Columbus Light and Water wants the city’s approval to borrow up to $8.7 million for various major electric and broadband infrastructure projects.
But before Mayor Keith Gaskin is willing to even place the matter on a city council meeting agenda, he said ratepayers need more information on the projects and why they are needed.
By law, CLW needs the city council to approve issuing bonded debt for the utility, though the “revenue bonds” are repaid through customer rates and not tax money. Gaskin said the bonds would not affect the city’s credit rating or borrowing capability.
CLW would repay the bonds through a 1.4-percent increase on electric rates on all customers — residential, commercial and industrial — General Manager Angela Verdell told The Dispatch in an email Friday.
The utility plans to install 26 miles of fiber-optic cable across the city for broadband internet service. lt also plans to purchase/renovate the former Jay Jordan appraisal office building — across Fifth Street North from the old Fred’s Discount Store — and completely renovate its electric warehouse on Waterworks Road to include building a “communication bomb shelter.”
Gaskin said CLW board members had asked for the bond issue to be considered during the council’s Aug. 17 meeting, but the mayor asked for CLW to better inform its customers about the proposal before it was placed on the agenda. CLW leaders agreed to address it in the utility’s monthly newsletter, which was mailed to customers last week.
The four-page newsletter dedicates the third page primarily to the broadband project, mentioning potential partnerships with Columbus Municipal School District and Columbus Housing Authority to build it. CHA plans to allocate $600,000 toward the fiber project, the newsletter reads, in order to provide broadband internet access to its residents. According to its website, CHA maintains 480 housing units.
“Our goal is to create a reliable, affordable and faster internet access network for our community, especially in underserved and low-income households,” Verdell said in the newsletter. “We are upgrading our internal network of fiber-optic cables for internal communications and utilization as well as creating an opportunity for all of our residential and business customers to have high-speed internet access.”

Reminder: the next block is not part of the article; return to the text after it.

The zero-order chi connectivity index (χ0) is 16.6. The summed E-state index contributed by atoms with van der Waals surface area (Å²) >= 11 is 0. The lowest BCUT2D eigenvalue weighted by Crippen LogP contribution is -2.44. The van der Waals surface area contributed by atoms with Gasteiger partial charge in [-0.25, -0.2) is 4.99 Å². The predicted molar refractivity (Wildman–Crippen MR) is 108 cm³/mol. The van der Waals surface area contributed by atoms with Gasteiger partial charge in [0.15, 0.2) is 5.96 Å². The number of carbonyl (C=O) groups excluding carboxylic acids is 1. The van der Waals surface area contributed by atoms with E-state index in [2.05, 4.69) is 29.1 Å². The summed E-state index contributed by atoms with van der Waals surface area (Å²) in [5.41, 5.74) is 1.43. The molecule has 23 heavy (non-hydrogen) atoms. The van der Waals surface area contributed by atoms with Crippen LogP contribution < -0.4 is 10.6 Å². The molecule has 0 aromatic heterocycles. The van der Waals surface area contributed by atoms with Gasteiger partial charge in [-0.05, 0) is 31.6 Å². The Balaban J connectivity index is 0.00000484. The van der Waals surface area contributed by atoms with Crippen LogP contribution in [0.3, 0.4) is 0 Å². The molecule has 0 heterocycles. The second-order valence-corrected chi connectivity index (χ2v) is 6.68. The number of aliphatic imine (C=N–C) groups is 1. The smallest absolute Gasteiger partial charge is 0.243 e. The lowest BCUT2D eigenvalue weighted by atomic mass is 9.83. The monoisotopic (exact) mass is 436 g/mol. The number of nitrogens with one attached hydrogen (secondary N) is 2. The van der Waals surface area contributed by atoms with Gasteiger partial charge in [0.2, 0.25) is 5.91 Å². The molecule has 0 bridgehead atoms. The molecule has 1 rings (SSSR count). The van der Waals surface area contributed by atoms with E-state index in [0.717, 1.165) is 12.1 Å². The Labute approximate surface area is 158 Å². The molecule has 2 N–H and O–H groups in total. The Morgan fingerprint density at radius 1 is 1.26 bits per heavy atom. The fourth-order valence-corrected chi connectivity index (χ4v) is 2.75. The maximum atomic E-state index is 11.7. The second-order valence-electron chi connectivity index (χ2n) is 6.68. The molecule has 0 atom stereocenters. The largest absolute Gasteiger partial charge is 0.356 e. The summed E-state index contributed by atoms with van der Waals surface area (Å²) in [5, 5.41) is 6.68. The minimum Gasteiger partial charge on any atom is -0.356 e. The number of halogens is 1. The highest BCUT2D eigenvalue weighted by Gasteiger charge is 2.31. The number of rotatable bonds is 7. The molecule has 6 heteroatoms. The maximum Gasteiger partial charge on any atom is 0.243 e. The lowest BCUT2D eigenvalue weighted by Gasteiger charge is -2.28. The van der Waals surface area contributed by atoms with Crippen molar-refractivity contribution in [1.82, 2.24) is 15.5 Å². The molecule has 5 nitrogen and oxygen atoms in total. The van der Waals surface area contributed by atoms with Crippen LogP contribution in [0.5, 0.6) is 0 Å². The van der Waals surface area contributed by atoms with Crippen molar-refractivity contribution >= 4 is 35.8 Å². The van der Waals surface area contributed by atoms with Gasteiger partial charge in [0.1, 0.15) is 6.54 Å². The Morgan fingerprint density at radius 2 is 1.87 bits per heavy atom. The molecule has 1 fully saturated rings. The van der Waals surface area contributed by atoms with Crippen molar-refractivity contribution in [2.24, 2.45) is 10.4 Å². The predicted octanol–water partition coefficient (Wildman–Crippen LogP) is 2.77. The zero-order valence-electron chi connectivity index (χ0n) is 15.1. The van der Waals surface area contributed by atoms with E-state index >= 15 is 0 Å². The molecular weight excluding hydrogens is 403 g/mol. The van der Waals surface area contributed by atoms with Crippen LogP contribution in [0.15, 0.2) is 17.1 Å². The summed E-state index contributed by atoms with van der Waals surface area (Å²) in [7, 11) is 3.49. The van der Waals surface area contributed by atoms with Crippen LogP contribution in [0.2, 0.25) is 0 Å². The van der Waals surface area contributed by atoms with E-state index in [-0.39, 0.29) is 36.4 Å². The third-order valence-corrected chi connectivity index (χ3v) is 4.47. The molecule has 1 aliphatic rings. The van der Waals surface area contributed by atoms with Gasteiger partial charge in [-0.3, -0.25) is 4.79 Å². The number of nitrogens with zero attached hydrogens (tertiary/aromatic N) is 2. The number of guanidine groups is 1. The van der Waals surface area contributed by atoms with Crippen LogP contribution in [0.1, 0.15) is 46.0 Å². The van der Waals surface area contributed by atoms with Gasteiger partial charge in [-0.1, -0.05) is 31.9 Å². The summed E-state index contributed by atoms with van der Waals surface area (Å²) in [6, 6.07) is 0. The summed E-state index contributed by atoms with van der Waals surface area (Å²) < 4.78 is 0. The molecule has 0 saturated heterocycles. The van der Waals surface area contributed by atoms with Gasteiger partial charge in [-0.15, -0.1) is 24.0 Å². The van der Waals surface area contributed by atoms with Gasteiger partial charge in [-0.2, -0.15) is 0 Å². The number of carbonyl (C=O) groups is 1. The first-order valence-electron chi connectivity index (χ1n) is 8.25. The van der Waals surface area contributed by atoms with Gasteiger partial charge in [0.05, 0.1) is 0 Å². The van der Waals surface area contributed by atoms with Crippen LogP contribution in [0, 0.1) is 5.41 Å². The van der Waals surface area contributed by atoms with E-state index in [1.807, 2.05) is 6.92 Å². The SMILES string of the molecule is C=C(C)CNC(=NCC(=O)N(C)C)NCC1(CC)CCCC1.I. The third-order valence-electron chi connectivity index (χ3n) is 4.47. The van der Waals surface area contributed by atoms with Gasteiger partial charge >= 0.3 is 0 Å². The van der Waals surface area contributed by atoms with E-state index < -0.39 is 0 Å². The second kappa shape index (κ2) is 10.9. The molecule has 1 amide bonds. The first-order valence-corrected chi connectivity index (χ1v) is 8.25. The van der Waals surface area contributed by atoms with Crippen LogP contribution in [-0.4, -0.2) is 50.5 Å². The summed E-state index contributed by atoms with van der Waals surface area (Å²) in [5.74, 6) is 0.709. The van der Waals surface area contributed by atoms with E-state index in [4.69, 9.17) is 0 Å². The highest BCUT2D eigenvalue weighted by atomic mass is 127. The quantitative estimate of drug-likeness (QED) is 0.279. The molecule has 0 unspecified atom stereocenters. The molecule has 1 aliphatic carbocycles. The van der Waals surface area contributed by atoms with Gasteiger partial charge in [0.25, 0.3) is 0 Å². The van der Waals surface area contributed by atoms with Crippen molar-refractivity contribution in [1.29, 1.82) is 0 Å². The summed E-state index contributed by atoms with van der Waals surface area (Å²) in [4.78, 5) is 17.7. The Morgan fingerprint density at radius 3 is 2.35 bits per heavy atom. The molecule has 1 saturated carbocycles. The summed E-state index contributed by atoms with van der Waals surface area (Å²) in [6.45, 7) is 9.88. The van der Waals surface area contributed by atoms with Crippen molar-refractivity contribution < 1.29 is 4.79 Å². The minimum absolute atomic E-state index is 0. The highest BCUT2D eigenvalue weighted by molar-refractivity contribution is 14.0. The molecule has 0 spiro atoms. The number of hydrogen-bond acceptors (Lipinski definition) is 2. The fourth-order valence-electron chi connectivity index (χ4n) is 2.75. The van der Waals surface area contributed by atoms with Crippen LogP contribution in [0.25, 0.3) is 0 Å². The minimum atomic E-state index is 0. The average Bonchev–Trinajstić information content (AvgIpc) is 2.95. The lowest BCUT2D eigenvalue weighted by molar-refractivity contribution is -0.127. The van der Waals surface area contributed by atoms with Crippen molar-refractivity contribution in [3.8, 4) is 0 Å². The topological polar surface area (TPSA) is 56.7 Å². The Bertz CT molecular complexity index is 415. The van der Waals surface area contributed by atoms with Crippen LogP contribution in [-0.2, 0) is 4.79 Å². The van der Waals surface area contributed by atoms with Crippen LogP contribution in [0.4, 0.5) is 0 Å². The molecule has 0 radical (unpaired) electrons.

The last two paragraphs of the newsletter provide a brief, nonspecific list of other projects the proposed bond would cover, as well as address the rate increase that would repay the debt.
Gaskin said he appreciates CLW’s efforts in the newsletter, but he still doesn’t believe it provides enough information for ratepayers.
“I’m not trying to second-guess the CLW board and what they’re trying to do,” Gaskin said. “This (newsletter) is not enough information, in my opinion, for the council to be prepared to vote. I will be supportive of bringing this before the council when the citizens are adequately informed about what this is and how it affects their lives.”
Verdell declined to be interviewed in person or by phone for this report, instead requesting the questions via email.
In her emailed responses, she listed expected costs of $8.2 million for bond projects, including $3.6 million each for fiber installation and the electric warehouse renovation, $675,000 to purchase the Jordan building and $400,000 for “outage management.”
CLW used the Jordan building for customer service, to allow for more social distancing, during the height of the COVID-19 pandemic last year, Verdell’s email said. Employees also use the Jordan parking lot.
Her email also addresses the purpose of the communication bomb shelter.
“The Electrical Warehouse Communication Bomb Shelter will be used to secure all communication hardware, networking systems, SCADA (supervisory control and data acquisition), camera and computing systems,” she wrote. “In addition, the shelter will protect CLW employees in the event of tornadic weather.”
Verdell said the particulars of the broadband service have “not been finalized” and CLW is working with consultants on coordinating its partnerships with CHA and CMSD. CLW has applied unsuccessfully for federal funds for the fiber project, she added.
Gaskin still wants CLW to be certain COVID relief funds can’t be used to install fiber.
“I want them to make sure they have dotted all their Is and crossed their Ts,” he said.
Vice Mayor Joseph Mickens, who represents Ward 2, remains hesitant to act in a way that raises CLW customer rates without knowing more information.
He told The Dispatch on Saturday he supports holding public hearings on the bond before the council votes.
“I’m not looking to increase bills on anybody right now,” Mickens said. “… Let’s see what the people have to say about it.”
Rusty Greene, who represents Ward 3, echoed both Gaskin’s and Mickens’ concerns. He also isn’t opposed to a public hearing.
“We need all the details to determine if these are necessary projects,” he said.
Zack Plair is the managing editor for The Dispatch.